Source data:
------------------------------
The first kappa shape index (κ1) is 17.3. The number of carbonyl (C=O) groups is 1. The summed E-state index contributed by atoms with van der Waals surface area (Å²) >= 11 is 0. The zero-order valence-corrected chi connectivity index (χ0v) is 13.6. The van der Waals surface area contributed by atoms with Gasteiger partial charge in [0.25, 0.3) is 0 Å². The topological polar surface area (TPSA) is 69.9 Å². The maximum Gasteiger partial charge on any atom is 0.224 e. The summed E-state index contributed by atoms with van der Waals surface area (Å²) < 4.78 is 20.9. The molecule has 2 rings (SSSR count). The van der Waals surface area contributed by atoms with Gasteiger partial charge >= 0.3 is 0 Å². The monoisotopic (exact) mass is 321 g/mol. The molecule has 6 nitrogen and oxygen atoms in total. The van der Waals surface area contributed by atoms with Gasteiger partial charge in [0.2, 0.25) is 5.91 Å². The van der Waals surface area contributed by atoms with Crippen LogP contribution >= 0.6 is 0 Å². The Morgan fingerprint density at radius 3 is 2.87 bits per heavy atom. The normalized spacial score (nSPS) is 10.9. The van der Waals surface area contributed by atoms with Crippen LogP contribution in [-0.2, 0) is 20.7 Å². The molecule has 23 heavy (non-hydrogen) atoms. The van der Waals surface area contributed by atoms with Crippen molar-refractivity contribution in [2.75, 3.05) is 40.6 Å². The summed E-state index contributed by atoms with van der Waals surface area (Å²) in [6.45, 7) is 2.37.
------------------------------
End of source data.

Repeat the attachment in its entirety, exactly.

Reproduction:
The first kappa shape index (κ1) is 17.3. The number of carbonyl (C=O) groups is 1. The summed E-state index contributed by atoms with van der Waals surface area (Å²) >= 11 is 0. The zero-order valence-corrected chi connectivity index (χ0v) is 13.6. The van der Waals surface area contributed by atoms with Gasteiger partial charge in [0.25, 0.3) is 0 Å². The topological polar surface area (TPSA) is 69.9 Å². The maximum Gasteiger partial charge on any atom is 0.224 e. The summed E-state index contributed by atoms with van der Waals surface area (Å²) < 4.78 is 20.9. The molecule has 2 rings (SSSR count). The van der Waals surface area contributed by atoms with Gasteiger partial charge >= 0.3 is 0 Å². The monoisotopic (exact) mass is 321 g/mol. The molecule has 6 nitrogen and oxygen atoms in total. The van der Waals surface area contributed by atoms with Gasteiger partial charge in [0.2, 0.25) is 5.91 Å². The van der Waals surface area contributed by atoms with Crippen LogP contribution >= 0.6 is 0 Å². The Morgan fingerprint density at radius 3 is 2.87 bits per heavy atom. The normalized spacial score (nSPS) is 10.9. The van der Waals surface area contributed by atoms with Crippen LogP contribution in [-0.2, 0) is 20.7 Å². The molecule has 23 heavy (non-hydrogen) atoms. The van der Waals surface area contributed by atoms with Crippen molar-refractivity contribution in [2.75, 3.05) is 40.6 Å². The summed E-state index contributed by atoms with van der Waals surface area (Å²) in [6.45, 7) is 2.37.